The next song, We’re In This Together, is a prolonged piece about being in a miserable situation with someone, and sharing that experience. It goes on for seven minutes or so but never lets up in terms of an interesting piece. It is so well done though, it sounds futuristic.

The follow-up, The Fragile is the title track and a sad love song discussing preventing a lady from falling apart. It sounds more so that Trent Reznor is falling apart emotionally here, but is excellent nonetheless.

Just Like You Imagined is not specifically that, but is a good instrumental that uses a great variety of sounds together for listening. Not bad a listen all the same.

Even Deeper explains emotional distress and has a great bassline to it. It’s a more subdued piece from Trent Reznor, but a good one which is rather catchy. It’s progressing the concept of this monster album very nicely.

Another instrumental, Pilgrimage, sounds like a disturbed pilgrimage at that. It’s a short and not as good as you’d think instrumental, but all the same, listenable.

The heavy metal inspired No, You Don’t with its repetitive and catchy riff is a good piece about comparing oneself to another person, “You think you have everything, but, no, you, don’t!” cries Trent Reznor in his typical sung/screaming complex. A good piece, with a twist at the end.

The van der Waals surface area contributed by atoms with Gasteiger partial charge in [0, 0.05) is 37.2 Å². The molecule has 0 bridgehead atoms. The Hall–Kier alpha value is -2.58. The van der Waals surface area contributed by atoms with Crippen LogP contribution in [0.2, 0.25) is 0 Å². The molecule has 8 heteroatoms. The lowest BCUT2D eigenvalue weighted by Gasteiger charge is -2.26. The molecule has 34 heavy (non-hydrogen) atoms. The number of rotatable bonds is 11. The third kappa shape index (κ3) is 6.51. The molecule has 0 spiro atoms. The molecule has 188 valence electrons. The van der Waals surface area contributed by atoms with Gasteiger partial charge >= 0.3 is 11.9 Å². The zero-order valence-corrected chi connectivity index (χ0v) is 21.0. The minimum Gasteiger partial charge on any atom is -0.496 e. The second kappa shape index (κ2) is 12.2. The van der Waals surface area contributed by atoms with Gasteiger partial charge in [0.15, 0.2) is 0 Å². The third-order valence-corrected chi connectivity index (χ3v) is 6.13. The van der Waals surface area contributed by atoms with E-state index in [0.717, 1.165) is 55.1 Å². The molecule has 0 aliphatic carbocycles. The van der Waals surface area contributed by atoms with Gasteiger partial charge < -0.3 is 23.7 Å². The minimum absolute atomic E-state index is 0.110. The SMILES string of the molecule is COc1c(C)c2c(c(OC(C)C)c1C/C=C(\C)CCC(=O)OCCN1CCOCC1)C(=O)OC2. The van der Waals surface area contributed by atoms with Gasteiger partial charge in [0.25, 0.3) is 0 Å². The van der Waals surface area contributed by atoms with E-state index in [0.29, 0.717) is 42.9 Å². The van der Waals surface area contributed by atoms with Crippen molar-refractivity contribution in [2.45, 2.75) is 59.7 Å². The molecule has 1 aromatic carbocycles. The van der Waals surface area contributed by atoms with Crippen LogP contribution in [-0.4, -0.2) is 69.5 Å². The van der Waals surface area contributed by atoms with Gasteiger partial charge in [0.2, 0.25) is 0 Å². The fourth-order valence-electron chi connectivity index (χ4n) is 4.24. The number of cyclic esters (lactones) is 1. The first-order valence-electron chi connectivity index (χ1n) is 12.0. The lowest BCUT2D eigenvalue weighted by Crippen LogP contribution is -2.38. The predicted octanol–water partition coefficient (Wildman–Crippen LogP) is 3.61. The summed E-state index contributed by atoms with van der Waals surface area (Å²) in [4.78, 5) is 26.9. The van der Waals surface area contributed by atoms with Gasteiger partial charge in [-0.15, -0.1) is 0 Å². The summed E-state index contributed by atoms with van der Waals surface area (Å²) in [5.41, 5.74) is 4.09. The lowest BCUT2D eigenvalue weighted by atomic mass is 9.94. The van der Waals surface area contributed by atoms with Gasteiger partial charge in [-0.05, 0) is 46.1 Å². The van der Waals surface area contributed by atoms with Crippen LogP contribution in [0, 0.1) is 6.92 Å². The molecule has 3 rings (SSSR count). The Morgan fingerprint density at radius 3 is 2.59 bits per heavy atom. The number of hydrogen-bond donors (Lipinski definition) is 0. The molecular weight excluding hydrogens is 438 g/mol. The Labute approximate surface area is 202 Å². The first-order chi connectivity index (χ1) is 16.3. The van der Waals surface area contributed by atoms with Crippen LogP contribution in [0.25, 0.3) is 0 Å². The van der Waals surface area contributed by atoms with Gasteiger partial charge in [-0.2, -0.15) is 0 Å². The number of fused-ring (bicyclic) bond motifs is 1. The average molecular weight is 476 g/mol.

La Mer is a mostly solo piano piece with some beautiful French interpretations of Nine Inch Nails lyrics. It’s a great piece nonetheless, and one of the most beautiful and simultaneously depressing pieces that you can hear today. Mint.

The Great Below is by far one of the most depressing Nine Inch Nails pieces out there. It seemingly talks directly about suicide and negative issues, but it is well worth listening to. Disc one ends here.

Disc two kicks off with The Way Out Is Through and repeats the lyrics, “All I’ve undergone…I will keep on…” suggesting some hope in the dark music at hand. It features a wonderful array of vocalized sound effects that sound very much like something from a video game, brilliant indeed.